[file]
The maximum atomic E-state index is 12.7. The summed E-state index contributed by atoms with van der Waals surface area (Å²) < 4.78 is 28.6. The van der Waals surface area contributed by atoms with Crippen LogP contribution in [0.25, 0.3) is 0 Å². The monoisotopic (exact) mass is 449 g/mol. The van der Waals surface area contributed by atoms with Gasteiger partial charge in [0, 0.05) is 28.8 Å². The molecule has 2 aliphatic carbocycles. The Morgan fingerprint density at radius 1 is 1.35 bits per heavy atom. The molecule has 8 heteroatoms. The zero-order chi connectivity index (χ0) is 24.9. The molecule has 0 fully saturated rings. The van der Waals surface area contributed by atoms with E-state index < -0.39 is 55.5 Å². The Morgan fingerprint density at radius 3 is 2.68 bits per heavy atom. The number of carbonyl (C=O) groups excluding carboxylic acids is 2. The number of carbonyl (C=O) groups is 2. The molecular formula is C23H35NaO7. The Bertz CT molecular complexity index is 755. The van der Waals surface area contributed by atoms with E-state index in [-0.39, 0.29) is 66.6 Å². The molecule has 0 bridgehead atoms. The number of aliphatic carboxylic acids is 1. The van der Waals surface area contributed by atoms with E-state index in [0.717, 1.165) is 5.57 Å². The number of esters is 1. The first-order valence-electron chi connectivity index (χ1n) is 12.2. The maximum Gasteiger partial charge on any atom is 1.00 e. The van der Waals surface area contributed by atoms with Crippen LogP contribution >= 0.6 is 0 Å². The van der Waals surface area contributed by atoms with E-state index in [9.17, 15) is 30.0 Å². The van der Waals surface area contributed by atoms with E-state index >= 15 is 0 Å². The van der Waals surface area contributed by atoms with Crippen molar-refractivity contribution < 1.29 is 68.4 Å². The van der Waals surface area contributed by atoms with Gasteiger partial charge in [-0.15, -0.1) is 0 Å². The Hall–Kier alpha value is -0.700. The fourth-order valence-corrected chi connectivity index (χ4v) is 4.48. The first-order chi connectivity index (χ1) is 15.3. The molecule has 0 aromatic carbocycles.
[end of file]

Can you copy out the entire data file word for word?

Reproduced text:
The maximum atomic E-state index is 12.7. The summed E-state index contributed by atoms with van der Waals surface area (Å²) < 4.78 is 28.6. The van der Waals surface area contributed by atoms with Crippen LogP contribution in [0.25, 0.3) is 0 Å². The monoisotopic (exact) mass is 449 g/mol. The van der Waals surface area contributed by atoms with Gasteiger partial charge in [0, 0.05) is 28.8 Å². The molecule has 2 aliphatic carbocycles. The Morgan fingerprint density at radius 1 is 1.35 bits per heavy atom. The molecule has 8 heteroatoms. The zero-order chi connectivity index (χ0) is 24.9. The molecule has 0 fully saturated rings. The van der Waals surface area contributed by atoms with E-state index < -0.39 is 55.5 Å². The Morgan fingerprint density at radius 3 is 2.68 bits per heavy atom. The number of carbonyl (C=O) groups excluding carboxylic acids is 2. The number of carbonyl (C=O) groups is 2. The molecular formula is C23H35NaO7. The Bertz CT molecular complexity index is 755. The van der Waals surface area contributed by atoms with E-state index in [-0.39, 0.29) is 66.6 Å². The molecule has 0 bridgehead atoms. The number of aliphatic carboxylic acids is 1. The van der Waals surface area contributed by atoms with E-state index in [0.717, 1.165) is 5.57 Å². The number of esters is 1. The first-order valence-electron chi connectivity index (χ1n) is 12.2. The maximum Gasteiger partial charge on any atom is 1.00 e. The van der Waals surface area contributed by atoms with Crippen LogP contribution >= 0.6 is 0 Å². The van der Waals surface area contributed by atoms with E-state index in [9.17, 15) is 30.0 Å². The van der Waals surface area contributed by atoms with E-state index >= 15 is 0 Å². The van der Waals surface area contributed by atoms with Crippen molar-refractivity contribution < 1.29 is 68.4 Å². The van der Waals surface area contributed by atoms with Gasteiger partial charge in [-0.15, -0.1) is 0 Å². The Hall–Kier alpha value is -0.700. The fourth-order valence-corrected chi connectivity index (χ4v) is 4.48. The first-order chi connectivity index (χ1) is 15.3. The molecule has 0 aromatic carbocycles.